- green string beans (1 1/4 pound)
- yellow string beans (1/2 pound)
- zucchini (1-2 fruits)
- yellow summer squash (1-2 fruits)
- green cabbage (1 head)
- collard greens (1 bunch)
- salad mix (1/3 pound)
- baby carrots (1 bunch)
- scallions (1 bunch)
- cilantro (1 bunch)
- dill (1 bunch)
- Optional: dozen eggs or sprouts
Next week is the second Black and Latino Farmer Immersion at Soul Fire Farm. We have had such an amazing outpouring of support and offers of help. If you are still interested in helping out, here’s a few things…
- We are looking for folks to prepare snacks, desserts, and healthy drinks at their homes and donate them to the farm.
- We welcome donations of flashlights with batteries, sleeping bags, tent stakes, camping pads, and solar showers. If you want your items back, please clearly label.
- And, of course, money is always helpful. We calculated that it costs $380 for one person to attend the immersion. Most folks can’t pay anywhere near that, so we rely on donations to make sure everyone who wants to can attend. Thanks in advance for your generous heart.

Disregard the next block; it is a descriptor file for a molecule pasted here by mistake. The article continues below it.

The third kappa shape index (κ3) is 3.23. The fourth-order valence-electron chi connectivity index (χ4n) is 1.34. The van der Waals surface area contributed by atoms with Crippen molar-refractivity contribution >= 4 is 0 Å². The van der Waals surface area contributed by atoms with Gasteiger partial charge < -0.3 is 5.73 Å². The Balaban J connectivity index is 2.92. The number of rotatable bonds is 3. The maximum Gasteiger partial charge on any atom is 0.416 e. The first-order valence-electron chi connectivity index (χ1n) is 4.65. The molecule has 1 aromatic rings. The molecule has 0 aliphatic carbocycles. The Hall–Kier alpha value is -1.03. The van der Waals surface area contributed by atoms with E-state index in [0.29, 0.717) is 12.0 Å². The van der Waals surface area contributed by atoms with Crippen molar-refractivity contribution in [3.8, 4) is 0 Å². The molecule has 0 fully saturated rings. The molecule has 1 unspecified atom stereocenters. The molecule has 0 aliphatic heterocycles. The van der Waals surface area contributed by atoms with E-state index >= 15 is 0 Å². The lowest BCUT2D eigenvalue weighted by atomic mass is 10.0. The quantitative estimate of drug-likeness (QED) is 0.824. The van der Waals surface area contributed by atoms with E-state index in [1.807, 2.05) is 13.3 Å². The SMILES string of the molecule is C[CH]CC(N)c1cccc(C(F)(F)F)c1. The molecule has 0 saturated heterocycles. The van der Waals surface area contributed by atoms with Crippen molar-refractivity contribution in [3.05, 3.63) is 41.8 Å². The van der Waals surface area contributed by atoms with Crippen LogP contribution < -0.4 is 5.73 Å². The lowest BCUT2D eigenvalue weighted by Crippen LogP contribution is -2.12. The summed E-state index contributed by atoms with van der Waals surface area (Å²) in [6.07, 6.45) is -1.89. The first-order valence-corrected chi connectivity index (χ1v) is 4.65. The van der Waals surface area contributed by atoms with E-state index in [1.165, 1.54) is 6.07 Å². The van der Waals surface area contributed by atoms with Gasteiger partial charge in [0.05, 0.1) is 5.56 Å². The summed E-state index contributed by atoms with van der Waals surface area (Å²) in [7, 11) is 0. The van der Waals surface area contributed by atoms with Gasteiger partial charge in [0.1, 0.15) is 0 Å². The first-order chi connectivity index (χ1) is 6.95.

- BOXES. The abundance of the season means, your shares are being delivered in waxed produce boxes this week. and will come that way for much of the remainder of the season. At the beginning of the season we purchase close to 300 of these boxes. They are a big expense for us, so please RETURN YOUR BOXES. You can leave them where you get your delivery. If you break them down, please make sure not to tear any of the tabs, or just leave the assembled box for us and we are happy to break it down.
- We have some extra produce for sale if you are interested in getting more with your share for a party, preserving, or you just can’t get enough. Extras on the farm right now are string beans, kale, and green cabbage.
- Pasture Raised Chicken is now available for pre-order. Chickens are raised on pasture, all natural, young and tender. They are $4.25 per pound. Birds dress out at 4-6 pounds. We will have 50 birds for sale ONLY ONCE this season. They can be picked up fresh or frozen. Please sign up HERE.